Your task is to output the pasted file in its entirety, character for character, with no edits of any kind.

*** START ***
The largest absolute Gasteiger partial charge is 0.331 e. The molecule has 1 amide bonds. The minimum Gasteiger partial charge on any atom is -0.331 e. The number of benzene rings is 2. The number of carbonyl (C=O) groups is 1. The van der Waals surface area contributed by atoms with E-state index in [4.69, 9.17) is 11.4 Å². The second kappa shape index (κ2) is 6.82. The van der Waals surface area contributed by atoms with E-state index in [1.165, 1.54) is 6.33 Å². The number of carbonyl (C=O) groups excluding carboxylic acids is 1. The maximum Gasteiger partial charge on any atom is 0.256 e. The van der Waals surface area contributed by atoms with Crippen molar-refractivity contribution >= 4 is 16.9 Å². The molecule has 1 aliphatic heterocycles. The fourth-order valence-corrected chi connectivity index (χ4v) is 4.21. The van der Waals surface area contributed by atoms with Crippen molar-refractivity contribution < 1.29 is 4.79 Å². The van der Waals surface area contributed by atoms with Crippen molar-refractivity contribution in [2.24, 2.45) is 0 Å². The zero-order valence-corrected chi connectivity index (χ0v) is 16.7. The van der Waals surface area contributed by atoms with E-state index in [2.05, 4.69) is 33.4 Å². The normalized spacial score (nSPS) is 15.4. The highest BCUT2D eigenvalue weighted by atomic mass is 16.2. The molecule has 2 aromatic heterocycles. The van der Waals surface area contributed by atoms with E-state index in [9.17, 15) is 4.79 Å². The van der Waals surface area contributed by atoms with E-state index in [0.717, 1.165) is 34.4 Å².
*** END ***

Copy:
The largest absolute Gasteiger partial charge is 0.331 e. The molecule has 1 amide bonds. The minimum Gasteiger partial charge on any atom is -0.331 e. The number of benzene rings is 2. The number of carbonyl (C=O) groups is 1. The van der Waals surface area contributed by atoms with E-state index in [4.69, 9.17) is 11.4 Å². The second kappa shape index (κ2) is 6.82. The van der Waals surface area contributed by atoms with E-state index in [1.165, 1.54) is 6.33 Å². The number of carbonyl (C=O) groups excluding carboxylic acids is 1. The maximum Gasteiger partial charge on any atom is 0.256 e. The van der Waals surface area contributed by atoms with Crippen molar-refractivity contribution >= 4 is 16.9 Å². The molecule has 1 aliphatic heterocycles. The fourth-order valence-corrected chi connectivity index (χ4v) is 4.21. The van der Waals surface area contributed by atoms with Crippen molar-refractivity contribution < 1.29 is 4.79 Å². The van der Waals surface area contributed by atoms with Crippen molar-refractivity contribution in [2.24, 2.45) is 0 Å². The zero-order valence-corrected chi connectivity index (χ0v) is 16.7. The van der Waals surface area contributed by atoms with E-state index in [2.05, 4.69) is 33.4 Å². The normalized spacial score (nSPS) is 15.4. The highest BCUT2D eigenvalue weighted by atomic mass is 16.2. The molecule has 2 aromatic heterocycles. The van der Waals surface area contributed by atoms with E-state index in [9.17, 15) is 4.79 Å². The van der Waals surface area contributed by atoms with E-state index in [0.717, 1.165) is 34.4 Å².